Museum of early consumer electronics and 1st achievements
Vintage VHS VCRs
With a domain name of www.rewindmuseum.com
including some of the
very first video cassette recorders means that this is a very important page. Hope you find it interesting.
Ferguson Model 8922. 1978
The 1st VHS VCR was introduced by JVC in 1976 and was the JVC HR-3300. This is a Ferguson
clone of the 3300. The unit was introduced in the UK in 1978 and was cloned by a number
of manufacters including Baird. This is the VHS VCR that everyone remembers and it was
made in large quanities. It was widely availble for sale or to rent. In 1976 - 1978
it was, in comparison to other VHS and Betamax models, a very compact unit
which added to it's popularity.
The first Panasonic VHS VCR.
The VBT200 (1977) and the NV-8600b (1978)
The first ever Panasonic VHS VCR was the RCA VBT200.
In 1977, President Masaharu Matsushita visited RCA in the USA and talked to their representatives.
It was decided that Panasonic would supply RCA with VCRs using the VHS system. These video cassette
recorders would be built to RCA's specifications.
The first ever Panasonic VCR to be introduced into the UK was the NV-8600b in 1978
See the VBT200 below. This picture is from the Panasonic web site.
The VBT200 used a rotary tuner and the NV-8600b used a push button tuner.
The NV-8610b is below. Since the VBT200 was made for RCA, to the best of our
knowledge, it was never sold under the Panasonic brand name. The first VHS VCR with
the Panasonic label was indeed the NV-8600 and the NV8600b was the British
PAL version. Close comparison of the pictures shows that apart from the rotary tuner
the RCA200 and the NV-8610b are very similar.
The first ever portable VHS recorder.
The JVC HR-4100 EG 1978
The first portable VHS video system was introduced by JVC in 1978. This was the HR-4100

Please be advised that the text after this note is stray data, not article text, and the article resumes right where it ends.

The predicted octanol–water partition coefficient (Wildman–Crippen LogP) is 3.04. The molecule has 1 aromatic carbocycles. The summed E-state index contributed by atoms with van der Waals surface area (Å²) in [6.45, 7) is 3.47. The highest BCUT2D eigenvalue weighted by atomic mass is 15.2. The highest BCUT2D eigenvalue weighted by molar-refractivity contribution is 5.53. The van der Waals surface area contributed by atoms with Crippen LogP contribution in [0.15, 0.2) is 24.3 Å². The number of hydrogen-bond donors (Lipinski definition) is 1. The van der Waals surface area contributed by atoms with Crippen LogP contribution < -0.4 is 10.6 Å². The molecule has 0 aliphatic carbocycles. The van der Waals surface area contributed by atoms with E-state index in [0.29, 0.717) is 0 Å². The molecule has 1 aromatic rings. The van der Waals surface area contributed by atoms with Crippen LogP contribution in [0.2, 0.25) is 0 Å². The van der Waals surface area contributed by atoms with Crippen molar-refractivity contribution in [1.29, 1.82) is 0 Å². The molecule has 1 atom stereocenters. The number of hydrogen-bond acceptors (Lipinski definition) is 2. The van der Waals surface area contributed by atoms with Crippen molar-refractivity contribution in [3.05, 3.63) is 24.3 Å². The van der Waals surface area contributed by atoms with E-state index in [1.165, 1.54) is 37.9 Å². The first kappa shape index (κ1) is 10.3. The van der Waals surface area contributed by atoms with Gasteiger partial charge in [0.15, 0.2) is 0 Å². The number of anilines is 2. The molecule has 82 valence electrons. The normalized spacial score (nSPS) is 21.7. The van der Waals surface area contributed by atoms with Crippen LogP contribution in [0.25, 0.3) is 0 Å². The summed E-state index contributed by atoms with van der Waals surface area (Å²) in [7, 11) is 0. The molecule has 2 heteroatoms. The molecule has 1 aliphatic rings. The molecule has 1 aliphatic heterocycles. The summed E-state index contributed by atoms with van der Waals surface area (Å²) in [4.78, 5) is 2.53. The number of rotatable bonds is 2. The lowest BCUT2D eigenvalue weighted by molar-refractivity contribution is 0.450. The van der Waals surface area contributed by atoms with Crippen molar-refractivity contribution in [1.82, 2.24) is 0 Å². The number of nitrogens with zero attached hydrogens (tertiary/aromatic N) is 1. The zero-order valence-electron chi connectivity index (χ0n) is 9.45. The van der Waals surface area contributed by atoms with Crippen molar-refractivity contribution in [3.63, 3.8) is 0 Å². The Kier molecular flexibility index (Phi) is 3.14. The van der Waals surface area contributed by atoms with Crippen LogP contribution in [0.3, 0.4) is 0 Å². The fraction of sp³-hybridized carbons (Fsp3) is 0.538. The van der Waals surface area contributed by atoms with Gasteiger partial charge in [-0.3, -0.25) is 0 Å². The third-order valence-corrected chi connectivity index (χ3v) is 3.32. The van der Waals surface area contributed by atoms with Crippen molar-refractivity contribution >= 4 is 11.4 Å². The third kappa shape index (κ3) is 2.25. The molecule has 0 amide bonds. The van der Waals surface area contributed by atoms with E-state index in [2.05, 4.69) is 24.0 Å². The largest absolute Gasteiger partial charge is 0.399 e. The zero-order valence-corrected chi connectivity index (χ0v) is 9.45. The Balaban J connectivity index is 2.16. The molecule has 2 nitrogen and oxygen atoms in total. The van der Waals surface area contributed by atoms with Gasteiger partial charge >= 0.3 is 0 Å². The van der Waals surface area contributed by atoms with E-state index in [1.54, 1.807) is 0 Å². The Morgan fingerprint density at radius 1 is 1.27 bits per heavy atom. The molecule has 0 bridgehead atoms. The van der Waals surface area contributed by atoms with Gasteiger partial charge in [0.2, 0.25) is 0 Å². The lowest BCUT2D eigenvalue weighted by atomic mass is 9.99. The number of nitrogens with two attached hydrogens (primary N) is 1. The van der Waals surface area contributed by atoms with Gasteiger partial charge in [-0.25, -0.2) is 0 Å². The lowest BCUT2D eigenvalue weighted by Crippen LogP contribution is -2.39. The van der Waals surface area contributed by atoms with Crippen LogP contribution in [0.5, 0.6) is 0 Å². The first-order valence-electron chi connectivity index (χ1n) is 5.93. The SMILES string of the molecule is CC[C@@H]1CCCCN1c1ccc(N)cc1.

and GC-3350 colour video camera. The HR-4100 was large and weighed a massive 16.5 lbs.
Indeed it is almost as if JVC simply took the HR-3300 mains unit and chopped off the tuner.
The resulting unit was considerably heavier than the colour reel to reel portables from
1975 (3 years earlier) like the JVC PV-4800E.
The increased weight would be largely due to the direct mechanical cassette eject system and
the "built like a tank" approach. Looking at the pictures does not really illustrate the size
and weight of this unit. Hence the inclusion of the lady above trying to carry it. Also remember
that a farly heavy camera and cable needed to be carried as well to complete the videographers
kit. This unit was obtained recently (2006) and the VCR and leather case is in mint condition.
We are hoping to aquire a GC-3350 camera soon.
The first ever VHSC video recorder.
JVC HS-3C (with GX-70E camera.) 1982
Here you can see a complete kit of VHSC recorder, power supply, spare batteries, manuals,
adapter cassette and camera. The JVC HR-C3 was the first ever compact VHS cassette system
and was introduced in 1982. This system was compatible with the popular full size VHS system
since the small compact cassette slotted into the larger cassette adapter and could then be
played in a standard VHS recorder. The HS-3C was the first recorder using this new system and
used a miniature mechanism. A smaller head drum of 41mm was used and there were many
energy saving features. The result was a very compact recorder weighing in at only 1.9Kg
Making a donation.
The Rewind Museum is a non-profit making endeavor. The web site and the touring exhibitions are run on
a voluntary basis. Donations, not money,
just old items you no longer want, are always welcome.
If you have something that you think would be of interest, please contact us with the details.
We can send in a courier to pick them up. (Even an international courier). Thank you.
Web site copyright © 2010 Vision International. All rights reserved.
For all questions & comments about this site's content contact Dave at Rewind
Museum (We only accept questions in English. We do not open attachments.)